As already announced, the opening superspecial stage will be in Lisbon, against the stunning backdrop of the Praça do Império, and is another innovation for the 2011 edition, marking the return of the WRC to the capital 37 years after the last visit.
With this innovation, the ACP predicts further gains in terms of promoting the image of Portugal as a tourist destination. It combines the traditional setting of the Algarve and Alentejo with the historical and cultural city of Lisbon, notably the Jeronimos Monastery and the Centro Cultural de Belém.
Moreover, this meets the trends anticipated for modern World Championship events. While safety requirements led organizers to hold rallies in areas often remote from major population centres in the past, it is now desirable to give the public much greater interaction with the event than in recent years.
Looking at the event program, there will be a compact reconnaissance, lasting only one and a half days instead of two, on Tuesday and Wednesday morning (22 and 23 March), while shakedown is planned for Wednesday afternoon, starting at 14h30.
The next day, Thursday, March 24, will be reserved for the superspecial stage activities in Lisbon, which includes the recce of the stage in electric vehicles, an autograph session with the top drivers, a drivers’ parade in historic vehicles and the presence of classic cars on the first stage.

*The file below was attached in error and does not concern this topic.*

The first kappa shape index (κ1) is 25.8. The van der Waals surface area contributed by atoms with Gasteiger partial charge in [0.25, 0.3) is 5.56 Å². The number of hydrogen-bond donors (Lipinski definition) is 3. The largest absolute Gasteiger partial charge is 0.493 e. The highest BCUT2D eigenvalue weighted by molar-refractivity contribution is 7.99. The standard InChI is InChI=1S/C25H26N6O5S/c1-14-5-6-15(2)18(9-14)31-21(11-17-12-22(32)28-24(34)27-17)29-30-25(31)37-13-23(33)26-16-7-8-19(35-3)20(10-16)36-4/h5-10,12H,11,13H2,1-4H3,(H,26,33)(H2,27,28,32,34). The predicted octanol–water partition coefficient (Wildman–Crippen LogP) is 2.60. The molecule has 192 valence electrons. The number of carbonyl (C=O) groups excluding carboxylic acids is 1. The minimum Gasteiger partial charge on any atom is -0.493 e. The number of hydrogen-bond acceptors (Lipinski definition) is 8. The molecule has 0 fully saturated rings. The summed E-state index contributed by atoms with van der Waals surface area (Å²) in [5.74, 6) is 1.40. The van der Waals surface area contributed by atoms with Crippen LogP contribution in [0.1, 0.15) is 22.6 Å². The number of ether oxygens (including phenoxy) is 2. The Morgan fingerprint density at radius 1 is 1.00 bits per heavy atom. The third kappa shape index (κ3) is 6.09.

On Friday, March 25, Vodafone Rally de Portugal returns to its traditional itinerary based at the Algarve Stadium, with six stages, arranged as a double run through three different tests: Santa Clara (22.99 km), Ourique (20.27 km) and Felizes (21.31 km).
On Saturday, March 26, the second leg also comprises three tests run twice: Almodovar, with a length of 26.23 km and broadcast live on RTP for both runs, Vascão (25.26 km) and Loulé (22.56 km).
On Sunday, March 27, two more tests are run twice: Silves (21.39 km) and Santana da Serra (31.04 km), the latter broadcast live by RTP in Portugal for both runs, as well as by championship promoter NorthOne Sport globally, as the ‘Power Stage’.
In total, there are more than 385 km of stages, with an average stage distance of almost 24Km, an excellent achievement. The stages are run on high quality gravel roads in the counties of Almodovar, Loulé and Silves and Ourique, whose municipalities partner the event, clearly recognizing the positive impact that the Rally has on the local economy.
After the 2010 Rally of Portugal Revival event, which included the Classic Rally, this year the rally will feature the ‘Open’ rally championship, allowing Portuguese competitors to compete on the Leg 2 stages between the two passes of the WRC competitors. This initiative by the ACP has already had an excellent response, with no fewer than 30 drivers entered, guaranteeing an additional spectacle for the spectators in those stages.
In summary, this year’s Vodafone Rallye de Portugal will take every element that has made the event so successful and add to it, to create what the organisers hope will be a flagship event for the series.
The event is organized by Automóvel Club de Portugal, with the support of Vodafone Portugal, Turismo de Portugal, BP Ultimate, Hertz, Essilor, Sagres Zero, Delta Cafés, Fonte Viva, Instituto Geográfico do Exército, Konica Minolta, City Halls of Lisbon, Almodôvar, Faro, Loulé, Ourique and Silves, Mosteiro dos Jerónimos and Instituto de Gestão do Património Arquitectónico e Arqueológico. Antena 3 and A Bola are the media partners.
More information is available at www.rallydeportugal.pt